Don’t get me wrong, the Samsung Galaxy Note7 is a great phone, only when its not exploding or catching on fire. Reportedly there are between 1 million and 2.5 million devices out there and Samsung has recalled these Note7 to be replaced with a unit that is deemed safe by the company. Like most of you, we expected the “battery exploding” issue to be resolved, but the safe units have started exploding too.
There have been multiple reports of fires involving replacement unit of the Galaxy Note 7s from the US, Taiwan and Korea suggest the high probability of a continuing battery safety issue with the phone.
A man in Kentucky (US) said he was “scared to death” when he woke to a bedroom full of smoke, according to reports. Michael Klering of Nicholasville, Kentucky said the phone (picture below) wasn’t even plugged in and charging at the time it combusted. “The phone is supposed to be the replacement, so you would have thought it would be safe,” Klering said. “It wasn’t plugged in. It wasn’t anything, it was just sitting there.”
Samsung representatives asked the man if they could take possession of the phone in order to conduct an investigation and he refused, though he did let Samsung pay to have the damaged phone x-rayed for analysis. Klering says he felt Samsung was helping him, until he got a text message from a Samsung representative that was not intended for his eyes.
That message read: Just now got this. I can try and slow him down if we think it will matter, or we just let him do what he keeps threatening to do and see if he does it
“It made me think you know they’re not taking this serious enough and it’s time to move on,” Klering said.
On Wednesday a replacement Note7 caught fire on a Southwest Airlines plane in the US, due to fly from Louisville, Kentucky, to Baltimore, Maryland. The plane was evacuated before take-off and Samsung has said it was investigating the incident.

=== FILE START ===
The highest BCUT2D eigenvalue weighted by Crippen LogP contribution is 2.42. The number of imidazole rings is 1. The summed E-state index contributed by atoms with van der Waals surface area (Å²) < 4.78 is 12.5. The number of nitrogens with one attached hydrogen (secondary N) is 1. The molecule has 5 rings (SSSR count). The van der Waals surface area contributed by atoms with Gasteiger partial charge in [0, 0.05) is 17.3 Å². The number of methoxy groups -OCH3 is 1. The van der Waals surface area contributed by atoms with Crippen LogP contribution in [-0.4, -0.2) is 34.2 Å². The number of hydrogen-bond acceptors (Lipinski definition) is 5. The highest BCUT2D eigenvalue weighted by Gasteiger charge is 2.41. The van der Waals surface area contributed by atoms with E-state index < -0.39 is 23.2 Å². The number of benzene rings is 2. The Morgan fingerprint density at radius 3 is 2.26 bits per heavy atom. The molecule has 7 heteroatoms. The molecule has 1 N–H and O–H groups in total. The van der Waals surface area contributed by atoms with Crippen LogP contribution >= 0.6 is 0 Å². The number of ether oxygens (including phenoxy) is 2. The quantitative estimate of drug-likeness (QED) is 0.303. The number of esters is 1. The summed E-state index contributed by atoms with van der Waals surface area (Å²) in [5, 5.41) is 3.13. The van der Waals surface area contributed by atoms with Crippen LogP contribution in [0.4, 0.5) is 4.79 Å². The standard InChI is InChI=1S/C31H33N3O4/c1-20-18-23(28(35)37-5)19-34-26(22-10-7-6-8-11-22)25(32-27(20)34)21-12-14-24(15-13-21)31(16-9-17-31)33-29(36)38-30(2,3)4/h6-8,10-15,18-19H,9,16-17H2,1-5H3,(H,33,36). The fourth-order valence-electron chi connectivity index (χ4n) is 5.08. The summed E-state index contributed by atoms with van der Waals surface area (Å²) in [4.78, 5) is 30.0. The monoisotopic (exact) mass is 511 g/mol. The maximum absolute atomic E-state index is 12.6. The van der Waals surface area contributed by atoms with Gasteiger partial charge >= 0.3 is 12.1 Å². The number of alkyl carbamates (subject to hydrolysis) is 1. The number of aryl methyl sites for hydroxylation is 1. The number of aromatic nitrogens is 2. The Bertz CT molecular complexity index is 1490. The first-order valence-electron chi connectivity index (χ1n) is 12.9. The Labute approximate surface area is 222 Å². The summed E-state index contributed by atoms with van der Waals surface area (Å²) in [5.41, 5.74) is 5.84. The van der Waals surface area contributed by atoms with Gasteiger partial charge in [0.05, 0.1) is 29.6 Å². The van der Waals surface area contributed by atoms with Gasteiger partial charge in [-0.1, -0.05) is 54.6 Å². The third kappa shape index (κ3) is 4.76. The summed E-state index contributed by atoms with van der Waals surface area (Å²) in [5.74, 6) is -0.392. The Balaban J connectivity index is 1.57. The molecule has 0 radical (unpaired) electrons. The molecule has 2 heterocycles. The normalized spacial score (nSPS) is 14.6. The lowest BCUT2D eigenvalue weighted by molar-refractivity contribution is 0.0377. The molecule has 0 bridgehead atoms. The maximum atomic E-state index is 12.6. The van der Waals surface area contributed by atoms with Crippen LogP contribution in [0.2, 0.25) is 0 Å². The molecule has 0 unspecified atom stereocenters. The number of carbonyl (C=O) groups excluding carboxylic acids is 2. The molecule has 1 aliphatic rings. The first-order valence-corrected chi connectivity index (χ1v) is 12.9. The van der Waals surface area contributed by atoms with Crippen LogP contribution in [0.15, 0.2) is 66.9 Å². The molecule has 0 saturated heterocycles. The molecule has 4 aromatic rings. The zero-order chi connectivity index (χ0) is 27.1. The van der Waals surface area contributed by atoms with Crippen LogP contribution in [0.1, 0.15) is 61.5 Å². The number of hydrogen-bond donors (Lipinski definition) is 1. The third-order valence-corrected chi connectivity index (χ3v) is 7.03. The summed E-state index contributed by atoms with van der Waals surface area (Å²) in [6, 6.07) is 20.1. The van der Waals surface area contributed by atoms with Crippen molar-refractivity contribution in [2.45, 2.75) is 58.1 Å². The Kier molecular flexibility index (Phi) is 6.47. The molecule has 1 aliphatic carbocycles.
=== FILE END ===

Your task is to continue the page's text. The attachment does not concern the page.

Yesterday, a 13-year old girl Farmington (US) says her replacement Samsung smartphone melted in her hand, raising more questions about a massive worldwide recall that was supposed to address fire hazards and safety concerns. Abby Zuis says she felt a “weird, burning sensation” in her thumb while holding her Galaxy Note 7. The phone, which has significant smoke damage and burn marks, melted the protective cover.
Last Friday in Taiwan, a 26-year-old woman, identified only by her surname Lai, allegedly heard a loud bang and felt something burning in her back pocket. She pulled her Note 7 out and found it was starting to emit smoke furiously. At that point, she quickly threw the device on the ground and waited some time for the smoke to clear before picking it up again. She was using a replacement unit, received on September 27.
In Korea, Galaxy Note 7 phones were spotted bursting into flames in public places, one in a Burger King fast-food restaurant and another one in Daejon Hanwha Life Eagles Park. Information on these cases are limited for the time being. Videos below:
In light with these reports, consumers should stop buying the Note7. For safety reasons, Malaysians and users around the world should return their Galaxy Note 7 and insist for a refund. Doubts over the safety of the phone will never disappear and you may never be able to use it on a plane or easily sell/trade it away (when you want to upgrade a phone).
The Note7 was a great phone but the damage is done and Samsung will undoubtedly suffer in the long term, and it could affect the sales of future devices, such as the Galaxy S8. This is, of course bad for Samsung but it is great news for other Android smartphone makers out there.
If you are looking for a great Android phone, go get the Google Pixel (may not be available in Malaysia through official channels), OnePlus 3, Moto Z, Huawei P9 Plus or the Xiaomi Mi 5s.
Unless you still love the Samsung brand despite the recent fiasco, the Galaxy S7 edge is a great phone (I have one myself) and the Galaxy Note 5 may be a little outdated but it is still a fantastic phone.
Samsung Malaysia can be contacted at via email at firstname.lastname@example.org or call the Samsung Malaysia Careline at 1800-88-7799.
P.s: In the video below, the game, Grand Theft Auto 5’s sticky explosives have been replaced with Samsung Galaxy Note 7s. The real Galaxy Note 7’s battery ran the risk of exploding. The virtual Galaxy Note 7 is far more extreme. Check out the video.